Never in a million years would I have guessed that to have happened. So my writer friends, keep writing. The public will find your best book for you. That is one thing you don’t have to worry about. Just write and trust your public.

Comments are always welcome. Until next time, happy reading!

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4 thoughts on “To the Stars”

  1. Very good post and true on so many levels. Even authors who’ve “made it” need to keep writing. There’s a reason J.K. Rowling is still producing content and working on projects like the “Fantastic Beasts” movies. If she stops, there’s a risk Harry Potter could eventually become that thing your grandparents read and is otherwise forgotten. And she might yet stumble on something even bigger and more long-lasting than Potter. At the other end of the spectrum, I know people who stick their toes in the publishing waters, get a poor review or two and stop altogether, thinking their reputation is forever tarnished. In fact, that’s the surest way to be a forgotten author. The best thing to do is figure out what didn’t work for people and crank another story or novel. Odds are, the next one will be better!

    1. I agree 100%, David. Anthony Trollope had 3 complete “duds” before The Warden was published, which had only mild critical recognition and few sales. The next book, number 5, Barchester Towers, finally did it for him. And his story isn’t the only one like that. Yes, we must keep on writing. Thanks for stopping by!

  2. Keep up this subversive talk, and you’ll wind up a hobbyist! We write, I write what’s of interest to me, and don’t much care who likes it, but guess what. People find it and like it. Just not enough to land me on a best-seller list, though one month my royalties did pay for my internet bill!

    I grew up enjoying a certain style of books that people had stopped writing by the time I was 20, and I finally decided that if no one was going to write them for me, I would write them myself. Fans of Tarzan and Doc Savage would recognize them. That decision has cut me off from fame and fortune, but my small, loyal following provides me with a great deal of enjoyment. It’s hard to put a price on that.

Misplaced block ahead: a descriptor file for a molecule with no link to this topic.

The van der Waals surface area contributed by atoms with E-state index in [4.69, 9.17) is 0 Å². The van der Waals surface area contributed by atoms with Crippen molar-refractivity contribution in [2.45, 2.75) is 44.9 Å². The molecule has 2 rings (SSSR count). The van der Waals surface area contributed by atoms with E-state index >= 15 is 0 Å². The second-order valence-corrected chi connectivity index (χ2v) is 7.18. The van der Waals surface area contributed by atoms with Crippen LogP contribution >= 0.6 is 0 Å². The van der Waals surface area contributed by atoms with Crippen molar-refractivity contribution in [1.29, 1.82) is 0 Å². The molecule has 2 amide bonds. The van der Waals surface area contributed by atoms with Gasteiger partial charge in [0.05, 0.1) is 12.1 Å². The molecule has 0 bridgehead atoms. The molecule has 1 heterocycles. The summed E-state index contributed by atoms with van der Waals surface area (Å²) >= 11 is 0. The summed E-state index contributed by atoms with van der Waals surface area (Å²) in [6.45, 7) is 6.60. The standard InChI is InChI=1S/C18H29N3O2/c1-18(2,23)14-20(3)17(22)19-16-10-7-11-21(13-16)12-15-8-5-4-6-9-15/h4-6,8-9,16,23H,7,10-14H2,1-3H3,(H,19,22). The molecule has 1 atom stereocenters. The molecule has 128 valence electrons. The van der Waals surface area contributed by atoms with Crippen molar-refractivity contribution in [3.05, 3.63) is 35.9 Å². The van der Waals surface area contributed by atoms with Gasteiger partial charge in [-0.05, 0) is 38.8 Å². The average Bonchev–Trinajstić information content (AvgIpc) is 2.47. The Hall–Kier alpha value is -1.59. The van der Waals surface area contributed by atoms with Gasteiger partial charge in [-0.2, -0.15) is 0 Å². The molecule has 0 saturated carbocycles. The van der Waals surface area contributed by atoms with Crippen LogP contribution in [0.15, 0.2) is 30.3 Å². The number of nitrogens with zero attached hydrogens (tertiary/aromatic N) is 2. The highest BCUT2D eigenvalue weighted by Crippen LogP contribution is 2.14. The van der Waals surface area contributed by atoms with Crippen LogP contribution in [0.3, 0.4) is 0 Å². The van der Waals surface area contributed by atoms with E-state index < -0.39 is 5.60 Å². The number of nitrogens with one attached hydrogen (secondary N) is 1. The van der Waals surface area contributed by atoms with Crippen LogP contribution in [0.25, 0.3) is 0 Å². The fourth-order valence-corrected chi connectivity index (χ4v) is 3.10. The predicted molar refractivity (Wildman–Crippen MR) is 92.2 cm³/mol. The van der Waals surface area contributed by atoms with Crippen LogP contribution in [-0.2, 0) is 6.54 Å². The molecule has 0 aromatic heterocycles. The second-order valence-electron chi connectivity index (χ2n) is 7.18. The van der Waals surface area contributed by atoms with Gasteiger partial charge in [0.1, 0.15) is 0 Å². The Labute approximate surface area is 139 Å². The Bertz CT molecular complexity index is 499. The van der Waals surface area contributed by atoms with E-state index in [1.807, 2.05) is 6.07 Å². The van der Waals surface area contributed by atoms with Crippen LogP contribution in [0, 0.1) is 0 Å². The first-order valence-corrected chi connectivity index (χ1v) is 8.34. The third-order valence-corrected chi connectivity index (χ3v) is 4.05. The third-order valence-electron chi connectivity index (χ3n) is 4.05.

Best of luck to you, C.W. You’re a fine human being, an excellent writer, and a good friend. I sincerely hope you arrive at whatever destination you’re journeying toward, but don’t forget to have the fun along the way; the journey is part of the experience as well!

    1. LOL! I’m probably a hobbyist already!

      I’m with you: I write what I like to read. I, too, grew up reading those books that were pretty much passé by the time I got to them. But that’s okay, because they were good books and there still are those folks who like them and there are those who are discovering them.

      I’m coming to the opinion that it isn’t really covers, or blurbs, or free books, or mailing lists, or any of the other things the gurus are proposing at the moment. Sure, a good cover helps. As Crispian Thurlborn noted, a good cover is reader flypaper. As is a good blurb. A strong mailing list isn’t going to hurt any of us. But in the end, it is a good story that ultimately sells the book.

      Michael Anderle and TS Paul, to name two, are living proof of that. They’ve succeeded handsomely and didn’t follow any of the pseudo-rules. They followed the ones that really count: know your audience and write to their expectations. In the end, it’s readers who buy the books. And there are more readers than there are gurus.

      I know what destination I’d like to reach, but I also know that there are no road signs. All of us who wish to be full-time authors, must first of all write the best stories we can. Then I think what is most important is marketing. Only by marketing can we get the word out about our tales.

      We’re lucky. Today there are no publishing gatekeepers. I’d like it to remain that way. We won’t all become millionaires. But we will all be able to tell our stories and send them out for the public to read them. And there has never really been a time like that before. We need to keep independent author-publishers free. Free to connect with the reader. Free of the gatekeepers.